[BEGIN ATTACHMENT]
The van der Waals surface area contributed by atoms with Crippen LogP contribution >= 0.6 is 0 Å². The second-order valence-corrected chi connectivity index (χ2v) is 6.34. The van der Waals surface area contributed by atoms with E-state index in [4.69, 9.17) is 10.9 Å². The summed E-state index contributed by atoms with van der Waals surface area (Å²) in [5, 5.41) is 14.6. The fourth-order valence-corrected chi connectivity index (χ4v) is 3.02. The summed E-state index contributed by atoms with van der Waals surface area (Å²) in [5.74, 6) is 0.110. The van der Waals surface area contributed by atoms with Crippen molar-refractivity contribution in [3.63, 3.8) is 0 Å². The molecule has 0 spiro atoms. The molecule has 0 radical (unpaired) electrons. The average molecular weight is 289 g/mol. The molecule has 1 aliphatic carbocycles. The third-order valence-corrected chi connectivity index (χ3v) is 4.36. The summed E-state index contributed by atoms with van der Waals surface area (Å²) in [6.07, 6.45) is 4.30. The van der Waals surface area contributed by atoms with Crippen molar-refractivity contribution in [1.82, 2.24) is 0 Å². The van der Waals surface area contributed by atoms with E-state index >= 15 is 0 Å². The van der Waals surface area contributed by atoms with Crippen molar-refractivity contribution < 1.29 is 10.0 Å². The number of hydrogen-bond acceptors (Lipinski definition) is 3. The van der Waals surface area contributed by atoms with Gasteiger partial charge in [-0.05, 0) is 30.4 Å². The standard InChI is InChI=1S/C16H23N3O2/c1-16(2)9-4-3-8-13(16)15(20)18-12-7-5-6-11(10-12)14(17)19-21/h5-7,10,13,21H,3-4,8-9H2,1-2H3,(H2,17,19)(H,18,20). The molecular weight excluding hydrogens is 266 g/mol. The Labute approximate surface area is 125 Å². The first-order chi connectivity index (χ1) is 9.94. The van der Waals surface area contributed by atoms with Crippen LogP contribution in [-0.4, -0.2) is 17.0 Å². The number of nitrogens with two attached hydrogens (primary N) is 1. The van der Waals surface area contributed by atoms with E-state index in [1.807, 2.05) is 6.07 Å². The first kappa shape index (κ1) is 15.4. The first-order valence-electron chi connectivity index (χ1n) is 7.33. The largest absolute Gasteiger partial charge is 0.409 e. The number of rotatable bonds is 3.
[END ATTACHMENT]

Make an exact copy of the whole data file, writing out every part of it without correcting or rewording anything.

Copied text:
The van der Waals surface area contributed by atoms with Crippen LogP contribution >= 0.6 is 0 Å². The second-order valence-corrected chi connectivity index (χ2v) is 6.34. The van der Waals surface area contributed by atoms with E-state index in [4.69, 9.17) is 10.9 Å². The summed E-state index contributed by atoms with van der Waals surface area (Å²) in [5, 5.41) is 14.6. The fourth-order valence-corrected chi connectivity index (χ4v) is 3.02. The summed E-state index contributed by atoms with van der Waals surface area (Å²) in [5.74, 6) is 0.110. The van der Waals surface area contributed by atoms with Crippen molar-refractivity contribution in [3.63, 3.8) is 0 Å². The molecule has 0 spiro atoms. The molecule has 0 radical (unpaired) electrons. The average molecular weight is 289 g/mol. The molecule has 1 aliphatic carbocycles. The third-order valence-corrected chi connectivity index (χ3v) is 4.36. The summed E-state index contributed by atoms with van der Waals surface area (Å²) in [6.07, 6.45) is 4.30. The van der Waals surface area contributed by atoms with Crippen molar-refractivity contribution in [1.82, 2.24) is 0 Å². The van der Waals surface area contributed by atoms with E-state index >= 15 is 0 Å². The van der Waals surface area contributed by atoms with Crippen molar-refractivity contribution < 1.29 is 10.0 Å². The number of hydrogen-bond acceptors (Lipinski definition) is 3. The van der Waals surface area contributed by atoms with Gasteiger partial charge in [-0.05, 0) is 30.4 Å². The standard InChI is InChI=1S/C16H23N3O2/c1-16(2)9-4-3-8-13(16)15(20)18-12-7-5-6-11(10-12)14(17)19-21/h5-7,10,13,21H,3-4,8-9H2,1-2H3,(H2,17,19)(H,18,20). The molecular weight excluding hydrogens is 266 g/mol. The Labute approximate surface area is 125 Å². The first-order chi connectivity index (χ1) is 9.94. The van der Waals surface area contributed by atoms with Crippen LogP contribution in [-0.4, -0.2) is 17.0 Å². The number of nitrogens with two attached hydrogens (primary N) is 1. The van der Waals surface area contributed by atoms with E-state index in [1.807, 2.05) is 6.07 Å². The first kappa shape index (κ1) is 15.4. The first-order valence-electron chi connectivity index (χ1n) is 7.33. The largest absolute Gasteiger partial charge is 0.409 e. The number of rotatable bonds is 3.